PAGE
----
Private club in Breckenridge allows marijuana use
Summit County correspondent
Aspen, CO Colorado
BRECKENRIDGE, Colo. – Folks over 21 can get high at a private club on Main Street in Breckenridge, but town officials are considering a law to prohibit cannabis consumption at such venues.
For a monthly fee, members of Club 420 in Towne Square Mall can use vaporizers for rent or sale in an exclusive lounge. Cannabis is not made available at the club, which neither permits nor prohibits use of the drug.
“I don’t think that was the intention of any of the local ordinances,” town Councilman Jeffrey Bergeron said. “And I don’t think it’s particularly good for neighbors of that business and just the perception of the town.”
He supported an initiative voters approved last November allowing possession of less than an ounce of marijuana, but he said he’d prefer to “let the dust settle” with local and statewide marijuana laws before he’d get behind an establishment like Club 420.
The club has been open since April 20, and owner Collette Wilson said it is not connected with medical marijuana dispensaries. Members must be at least 21 and agree to the club’s rules and regulations.
“(Members) also agree not to inquire, seek or try to receive any cannabis from any of my employees,” she said.
The club appears to operate in accordance with the town code, which prohibits consumption in “places of business generally open to the general public” among other locations, as the town’s cannabis laws state.
Breckenridge police chief Rick Holman said the town has received complaints from a couple of neighboring businesses that “they don’t feel that type of business is appropriate in the town.”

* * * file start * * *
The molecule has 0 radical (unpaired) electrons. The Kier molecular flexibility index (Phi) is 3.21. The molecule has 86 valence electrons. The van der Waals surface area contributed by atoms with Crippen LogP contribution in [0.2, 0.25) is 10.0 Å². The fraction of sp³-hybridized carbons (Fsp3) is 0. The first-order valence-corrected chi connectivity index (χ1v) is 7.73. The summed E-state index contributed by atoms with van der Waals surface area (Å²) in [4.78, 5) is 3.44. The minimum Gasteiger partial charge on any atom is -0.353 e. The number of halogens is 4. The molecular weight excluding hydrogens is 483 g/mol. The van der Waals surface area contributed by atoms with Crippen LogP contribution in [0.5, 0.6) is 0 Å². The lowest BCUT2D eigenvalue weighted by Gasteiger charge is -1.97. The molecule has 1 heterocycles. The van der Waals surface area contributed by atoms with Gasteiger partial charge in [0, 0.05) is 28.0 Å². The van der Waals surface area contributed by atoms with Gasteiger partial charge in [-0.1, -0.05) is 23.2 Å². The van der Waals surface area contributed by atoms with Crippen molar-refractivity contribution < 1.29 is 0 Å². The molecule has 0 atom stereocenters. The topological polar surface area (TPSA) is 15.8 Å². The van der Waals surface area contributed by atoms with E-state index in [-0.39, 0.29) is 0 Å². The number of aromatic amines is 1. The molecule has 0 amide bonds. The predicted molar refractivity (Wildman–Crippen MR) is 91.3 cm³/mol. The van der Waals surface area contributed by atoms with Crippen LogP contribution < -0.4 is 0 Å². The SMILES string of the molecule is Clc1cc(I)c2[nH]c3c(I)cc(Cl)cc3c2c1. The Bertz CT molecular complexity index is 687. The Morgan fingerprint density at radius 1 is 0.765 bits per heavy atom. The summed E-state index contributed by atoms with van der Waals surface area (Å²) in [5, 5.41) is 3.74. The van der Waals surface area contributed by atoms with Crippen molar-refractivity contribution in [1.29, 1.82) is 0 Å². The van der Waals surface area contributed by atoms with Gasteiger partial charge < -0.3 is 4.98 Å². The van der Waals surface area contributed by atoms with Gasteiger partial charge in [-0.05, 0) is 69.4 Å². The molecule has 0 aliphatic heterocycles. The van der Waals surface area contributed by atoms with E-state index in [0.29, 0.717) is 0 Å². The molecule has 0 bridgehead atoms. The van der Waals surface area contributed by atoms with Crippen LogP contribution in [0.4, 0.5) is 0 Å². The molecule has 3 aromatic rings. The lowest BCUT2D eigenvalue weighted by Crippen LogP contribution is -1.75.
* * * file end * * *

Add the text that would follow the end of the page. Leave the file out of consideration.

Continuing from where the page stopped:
He said town staff is examining case law to determine whether Club 420 operating as a private club in that capacity is in fact violating the law as a business open to the general public.
“Our intent right now is to amend this ordinance and put it in front of council for first reading May 11 … to prohibit any use or consumption of cannabis within a business in town,” Holman said.
Wilson, a former middle and high school math teacher, said the club offers a positive alternative to “cars with smoke billowing out – to me, that’s inappropriate.”
She said the club supports healthy lifestyles.
“We’re definitely health advocates, and smoking is dangerous to your health,” Wilson said, adding that the club offers members an opportunity to become familiar with vaporizers, a significantly healthier alternative that doesn’t involve actually burning the weed.
Vaporizers priced from $25 to more than $1,000 are available at the club, and they may be purchased in conjunction with membership dues. Membership is $20 per month until the end of May, when it increases to $50 per month.
Wilson also runs the Colorado Cannabis College on Airport Road in Breckenridge, which offers training for medical marijuana technicians and organic growers, as well as information on marijuana’s medicinal components and history.
Club 420 member benefits include free access to those meetings. Benefits also include access to wireless Internet in the lounge as well as future additions to include theater seating with large-screen TVs, aromatherapy and possibly an oxygen bar.
“It’s a very peaceful place,” Wilson said.
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